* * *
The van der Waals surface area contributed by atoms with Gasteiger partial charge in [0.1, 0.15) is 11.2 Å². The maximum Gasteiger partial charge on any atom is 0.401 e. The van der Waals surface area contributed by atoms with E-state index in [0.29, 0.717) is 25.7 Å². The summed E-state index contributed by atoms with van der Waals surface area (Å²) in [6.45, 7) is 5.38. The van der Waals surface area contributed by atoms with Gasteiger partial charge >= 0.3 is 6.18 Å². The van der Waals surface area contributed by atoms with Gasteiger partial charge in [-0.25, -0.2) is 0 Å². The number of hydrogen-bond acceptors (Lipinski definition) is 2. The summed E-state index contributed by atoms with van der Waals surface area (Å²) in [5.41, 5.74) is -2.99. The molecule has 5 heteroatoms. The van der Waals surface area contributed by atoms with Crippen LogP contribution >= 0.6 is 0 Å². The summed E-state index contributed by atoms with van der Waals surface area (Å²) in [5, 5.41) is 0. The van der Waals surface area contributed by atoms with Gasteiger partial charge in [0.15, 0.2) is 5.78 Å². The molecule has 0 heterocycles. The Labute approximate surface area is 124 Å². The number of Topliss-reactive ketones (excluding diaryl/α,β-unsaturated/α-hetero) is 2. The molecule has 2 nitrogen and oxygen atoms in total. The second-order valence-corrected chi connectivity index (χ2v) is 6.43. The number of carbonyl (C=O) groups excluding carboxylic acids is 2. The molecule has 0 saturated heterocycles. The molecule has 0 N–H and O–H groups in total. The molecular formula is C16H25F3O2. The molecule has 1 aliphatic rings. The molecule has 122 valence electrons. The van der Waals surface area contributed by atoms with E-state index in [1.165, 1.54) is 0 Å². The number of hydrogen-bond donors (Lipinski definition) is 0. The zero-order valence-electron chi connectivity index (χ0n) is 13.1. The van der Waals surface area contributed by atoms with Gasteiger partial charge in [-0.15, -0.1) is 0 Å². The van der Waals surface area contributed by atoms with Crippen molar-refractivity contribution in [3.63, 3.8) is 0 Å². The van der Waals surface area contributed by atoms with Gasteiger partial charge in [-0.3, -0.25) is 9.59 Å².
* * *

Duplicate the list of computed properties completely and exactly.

The van der Waals surface area contributed by atoms with Gasteiger partial charge in [0.1, 0.15) is 11.2 Å². The maximum Gasteiger partial charge on any atom is 0.401 e. The van der Waals surface area contributed by atoms with E-state index in [0.29, 0.717) is 25.7 Å². The summed E-state index contributed by atoms with van der Waals surface area (Å²) in [6.45, 7) is 5.38. The van der Waals surface area contributed by atoms with Gasteiger partial charge >= 0.3 is 6.18 Å². The van der Waals surface area contributed by atoms with Gasteiger partial charge in [-0.25, -0.2) is 0 Å². The number of hydrogen-bond acceptors (Lipinski definition) is 2. The summed E-state index contributed by atoms with van der Waals surface area (Å²) in [5.41, 5.74) is -2.99. The molecule has 5 heteroatoms. The van der Waals surface area contributed by atoms with Crippen LogP contribution >= 0.6 is 0 Å². The summed E-state index contributed by atoms with van der Waals surface area (Å²) in [5, 5.41) is 0. The van der Waals surface area contributed by atoms with Gasteiger partial charge in [0.15, 0.2) is 5.78 Å². The molecule has 0 heterocycles. The Labute approximate surface area is 124 Å². The number of Topliss-reactive ketones (excluding diaryl/α,β-unsaturated/α-hetero) is 2. The molecule has 2 nitrogen and oxygen atoms in total. The second-order valence-corrected chi connectivity index (χ2v) is 6.43. The number of carbonyl (C=O) groups excluding carboxylic acids is 2. The molecule has 0 saturated heterocycles. The molecule has 0 N–H and O–H groups in total. The molecular formula is C16H25F3O2. The molecule has 1 aliphatic rings. The molecule has 122 valence electrons. The van der Waals surface area contributed by atoms with E-state index in [1.165, 1.54) is 0 Å². The number of hydrogen-bond donors (Lipinski definition) is 0. The zero-order valence-electron chi connectivity index (χ0n) is 13.1. The van der Waals surface area contributed by atoms with Gasteiger partial charge in [-0.15, -0.1) is 0 Å². The van der Waals surface area contributed by atoms with Crippen molar-refractivity contribution in [3.63, 3.8) is 0 Å². The van der Waals surface area contributed by atoms with Gasteiger partial charge in [-0.3, -0.25) is 9.59 Å².